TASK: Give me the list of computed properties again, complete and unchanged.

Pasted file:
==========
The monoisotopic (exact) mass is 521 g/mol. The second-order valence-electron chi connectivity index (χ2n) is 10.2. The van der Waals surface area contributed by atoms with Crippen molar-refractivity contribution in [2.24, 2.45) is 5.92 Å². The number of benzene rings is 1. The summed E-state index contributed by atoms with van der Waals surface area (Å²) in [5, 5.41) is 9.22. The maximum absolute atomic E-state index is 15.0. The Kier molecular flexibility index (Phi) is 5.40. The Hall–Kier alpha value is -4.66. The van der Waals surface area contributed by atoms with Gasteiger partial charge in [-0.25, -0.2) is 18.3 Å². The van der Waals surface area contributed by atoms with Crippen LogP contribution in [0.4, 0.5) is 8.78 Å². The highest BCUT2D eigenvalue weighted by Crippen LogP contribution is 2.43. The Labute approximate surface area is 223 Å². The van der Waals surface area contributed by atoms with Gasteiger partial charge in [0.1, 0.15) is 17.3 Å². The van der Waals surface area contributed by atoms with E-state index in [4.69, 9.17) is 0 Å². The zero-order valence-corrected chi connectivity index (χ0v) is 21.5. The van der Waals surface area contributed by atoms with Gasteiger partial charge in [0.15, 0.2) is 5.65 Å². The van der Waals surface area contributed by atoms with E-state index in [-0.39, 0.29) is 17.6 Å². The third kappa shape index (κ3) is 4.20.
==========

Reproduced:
The monoisotopic (exact) mass is 521 g/mol. The second-order valence-electron chi connectivity index (χ2n) is 10.2. The van der Waals surface area contributed by atoms with Crippen molar-refractivity contribution in [2.24, 2.45) is 5.92 Å². The number of benzene rings is 1. The summed E-state index contributed by atoms with van der Waals surface area (Å²) in [5, 5.41) is 9.22. The maximum absolute atomic E-state index is 15.0. The Kier molecular flexibility index (Phi) is 5.40. The Hall–Kier alpha value is -4.66. The van der Waals surface area contributed by atoms with Gasteiger partial charge in [-0.25, -0.2) is 18.3 Å². The van der Waals surface area contributed by atoms with Crippen LogP contribution in [0.4, 0.5) is 8.78 Å². The highest BCUT2D eigenvalue weighted by Crippen LogP contribution is 2.43. The Labute approximate surface area is 223 Å². The van der Waals surface area contributed by atoms with Gasteiger partial charge in [0.1, 0.15) is 17.3 Å². The van der Waals surface area contributed by atoms with E-state index in [4.69, 9.17) is 0 Å². The zero-order valence-corrected chi connectivity index (χ0v) is 21.5. The van der Waals surface area contributed by atoms with Gasteiger partial charge in [0.15, 0.2) is 5.65 Å². The van der Waals surface area contributed by atoms with E-state index in [-0.39, 0.29) is 17.6 Å². The third kappa shape index (κ3) is 4.20.